Carlos Kalmar, who served as music director of the Oregon Symphony for 18 years, is facing a Title IX investigation into allegations of “inappropriate behavior.” The inquiry was launched by the Cleveland Institute of Music, where Kalmar has been a principal conductor since 2021 (he’s also the institute’s director of orchestral studies).
Title IX is the federal civil rights law that prohibits sex-based discrimination in schools and education programs that benefit from federal funding.
Cleveland.com reported that Vivian Scott, the conservatory’s Title IX coordinator, addressed the claims about Kalmar in an April 27 email that was sent to students.
“It was with great horror that I read one of Carlos Kalmar’s course evaluations,” Scott wrote. “This is not the first time that I have heard his name—detailing inappropriate behavior of varying degrees.”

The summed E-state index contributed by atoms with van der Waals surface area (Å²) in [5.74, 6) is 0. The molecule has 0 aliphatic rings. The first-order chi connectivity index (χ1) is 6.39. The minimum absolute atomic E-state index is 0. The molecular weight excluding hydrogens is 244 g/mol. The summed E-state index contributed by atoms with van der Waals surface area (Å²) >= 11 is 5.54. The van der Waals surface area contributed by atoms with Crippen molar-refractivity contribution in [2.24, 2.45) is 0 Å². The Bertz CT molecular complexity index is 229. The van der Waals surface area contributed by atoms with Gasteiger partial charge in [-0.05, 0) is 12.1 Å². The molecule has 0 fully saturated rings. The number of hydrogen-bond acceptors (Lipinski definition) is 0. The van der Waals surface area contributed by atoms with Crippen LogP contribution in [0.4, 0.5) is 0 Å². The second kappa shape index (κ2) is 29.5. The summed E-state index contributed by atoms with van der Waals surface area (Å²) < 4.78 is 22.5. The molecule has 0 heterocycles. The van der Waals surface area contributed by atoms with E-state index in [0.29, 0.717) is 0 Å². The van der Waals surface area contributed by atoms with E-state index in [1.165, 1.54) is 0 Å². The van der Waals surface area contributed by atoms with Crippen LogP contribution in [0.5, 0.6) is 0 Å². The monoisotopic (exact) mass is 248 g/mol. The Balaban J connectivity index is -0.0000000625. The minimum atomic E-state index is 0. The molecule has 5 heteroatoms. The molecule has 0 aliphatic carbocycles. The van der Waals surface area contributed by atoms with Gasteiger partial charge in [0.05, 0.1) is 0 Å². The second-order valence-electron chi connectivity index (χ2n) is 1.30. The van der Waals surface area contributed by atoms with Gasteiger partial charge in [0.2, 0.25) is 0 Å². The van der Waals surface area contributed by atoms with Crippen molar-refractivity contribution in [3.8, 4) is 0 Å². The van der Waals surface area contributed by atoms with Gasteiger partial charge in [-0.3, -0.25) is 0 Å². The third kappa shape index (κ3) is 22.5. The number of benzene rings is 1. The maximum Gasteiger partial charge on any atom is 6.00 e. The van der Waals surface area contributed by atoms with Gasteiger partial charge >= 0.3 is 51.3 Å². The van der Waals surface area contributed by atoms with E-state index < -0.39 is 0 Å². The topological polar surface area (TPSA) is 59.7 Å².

She added, “I am conducting an investigation into Mr. Kalmar’s behavior, but I need your help....If you have experienced (or observed) behavior on Mr. Kalmar’s behalf that can be considered sexual harassment, please contact me if you are willing to provide details.”
Kalmar has denied the allegations against him.
Kalmar’s attorney, James Wooley, told Cleveland.com that his client “has never been accused of wrongdoing in his impeccable 40-plus-year career.” He stated that Kalmar “has been improperly identified in connection with a possible Title IX matter.”
Kalmar’s 16-year tenure in Portland was marked by contention, if nothing on the scale of what’s unfolding in Cleveland. A profile in Portland Monthly characterized him as egocentric and aloof, in addition to detailing his controversial 2006 firing of flutist Dawn Weiss. This prompted six musicians to leave voluntarily, according to Kenneth Shirk, the former secretary-treasurer for the American Federation of Musicians, Local 99.
Kalmar, who is Uruguayan by way of Vienna, is also the principal conductor of the Grant Park Music Festival in Chicago.